The Word of God is a lamp unto our feet and a lamp unto our path. The Word of God equips us onto every good work. Paul's writing to a young Christian leader who's now going to have to appoint other Christian leaders in all the churches that are in this little island in the middle of the Mediterranean Sea, and Paul wants them to know that they have to give themselves to preaching.
In fact, one of the qualifications of an elder as we'll see next week is verse nine of chapter one that he holds fast the faithful word as he has been taught. And as he holds fast to the word he's been taught, he's going to teach it faithfully to others that they might hold it fast.
So, we looked at the priority of preaching. Although this text has personal biography, it has theological substance, it has only got one apostolic activity, preaching. And while you look at the history of the church as recorded in the book of Acts, or you go to somewhere like the protestant reformation of the 16th century, it's all about what the word did.
Remember, we quoted Martin Luther last week that, as he drank Wittenberg beer and slept, the Word of God did it all, it weakened the papacy. It broke the hold that the Catholic Church had had on Europe, and the true gospel was heard for the first time in many centuries.
And I would go on to the press of preaching, the press of preaching. What do I mean by that, the press or the obligation or the burden? You can tell that Paul was a man sent by God, a man under orders to preach the word. He calls himself a bondservant of God. He calls himself an apostle of Jesus Christ. He says he preaches according to the commandment of God, verse three, and he felt an obligation to preach.
He'll say elsewhere in Corinthians, "Necessity has been laid upon me. Woe if I don't preach." We started to look at that. We looked at the press of servant hood, the press of servant hood. Paul was a sent servant. He was a slave of Jesus Christ. He was an apostle of the master. Sent as a servant to serve God, serve the church and serve the lost through preaching. And then we've kind of digressed, didn't we? If he is sent, we ask ourselves, how does a man know he's called by God? And we give several checkpoints that a man's got to go through if he's truly called of God. That's where we left off. So, let's pick up where we left off.
But not only do we have the press of servant hood, we have the press of Scripture. What do I mean by that? Another component in Paul's preaching, another element in Paul's exposition is this, he believed that his preaching was rooted in Revelation. Because, here he talks about a promise that God made, a God who cannot lie, a promise that God made before time began. But in due season, due time, verse three, that promise has been manifested by His word, which Paul preaches. And he feels the press of that. He feels the duty to be faithful to the text, because one he's a servant, an apostle. And number two, God has spoken. And because God has spoken, Paul can speak what God has spoken and that gives him authority. That brings urgency.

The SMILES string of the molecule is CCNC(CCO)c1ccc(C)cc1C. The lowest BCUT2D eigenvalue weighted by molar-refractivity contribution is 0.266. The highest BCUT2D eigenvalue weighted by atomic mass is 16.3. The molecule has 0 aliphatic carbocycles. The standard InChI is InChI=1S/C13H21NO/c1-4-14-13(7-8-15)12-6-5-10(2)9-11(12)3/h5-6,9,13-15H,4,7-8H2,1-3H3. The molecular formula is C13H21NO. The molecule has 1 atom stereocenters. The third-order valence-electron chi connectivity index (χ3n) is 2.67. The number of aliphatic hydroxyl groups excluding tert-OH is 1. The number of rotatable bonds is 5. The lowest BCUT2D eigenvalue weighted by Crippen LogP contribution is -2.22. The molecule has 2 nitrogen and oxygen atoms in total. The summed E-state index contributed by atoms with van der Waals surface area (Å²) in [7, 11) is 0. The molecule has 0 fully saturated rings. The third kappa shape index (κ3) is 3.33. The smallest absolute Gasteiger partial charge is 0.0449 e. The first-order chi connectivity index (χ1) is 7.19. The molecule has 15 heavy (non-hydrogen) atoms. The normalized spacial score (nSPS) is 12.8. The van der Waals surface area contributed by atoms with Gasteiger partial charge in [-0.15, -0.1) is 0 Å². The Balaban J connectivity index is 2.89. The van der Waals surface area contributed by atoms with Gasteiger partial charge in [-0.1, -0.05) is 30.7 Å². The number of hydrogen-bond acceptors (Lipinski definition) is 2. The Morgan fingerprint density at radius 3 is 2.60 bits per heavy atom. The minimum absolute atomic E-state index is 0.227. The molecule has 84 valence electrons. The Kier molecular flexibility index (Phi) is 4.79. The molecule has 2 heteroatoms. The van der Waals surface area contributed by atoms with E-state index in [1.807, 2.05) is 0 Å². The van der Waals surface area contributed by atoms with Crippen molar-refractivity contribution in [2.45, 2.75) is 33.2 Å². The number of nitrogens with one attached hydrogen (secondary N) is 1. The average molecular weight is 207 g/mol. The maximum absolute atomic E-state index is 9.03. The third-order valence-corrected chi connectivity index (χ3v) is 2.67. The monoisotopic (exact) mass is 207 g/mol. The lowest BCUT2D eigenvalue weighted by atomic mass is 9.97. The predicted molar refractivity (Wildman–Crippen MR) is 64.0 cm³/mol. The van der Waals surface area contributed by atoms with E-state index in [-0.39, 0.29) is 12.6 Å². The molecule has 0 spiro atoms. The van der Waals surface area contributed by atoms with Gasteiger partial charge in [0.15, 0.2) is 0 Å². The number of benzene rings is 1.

See, standing behind Paul's speech is God's speech. Very important you get that. Every preacher's got to buy into that. That's what stands behind him. This sense of what he's about to say from the text of God's word is God's word. Paul believed that preaching was God's Word in human words, not human words in human words. Paul had something to say and he said it, because the creator had communicated to the creation. Isn't that what Hebrews says, God has spoken? What a thought. And you know what? That idea is kind of cast around this idea of what has been promised.
Eternal Life has been promised. It was a promise that God made to Himself before time began. And then, at the right time, He's manifested that promise in the word. The living word, Jesus Christ and the story of the living word has been written down into the written word, and that word ought to be preached.
I want you to see a couple of things about this promise. It's an eternal promise. It was a promise that God made to himself before time began. I believe it's a promise between God the Father, God the Son, and God the Holy Spirit. This is taking us into a conversation that took place within the Trinity, within the secret counsels of God before time began, before the sun ever was created and rose upon the earth. And God promised to redeem a people, and the Son promised to die for that people, and the Holy Spirit promised to bring that about in time through his regenerating work.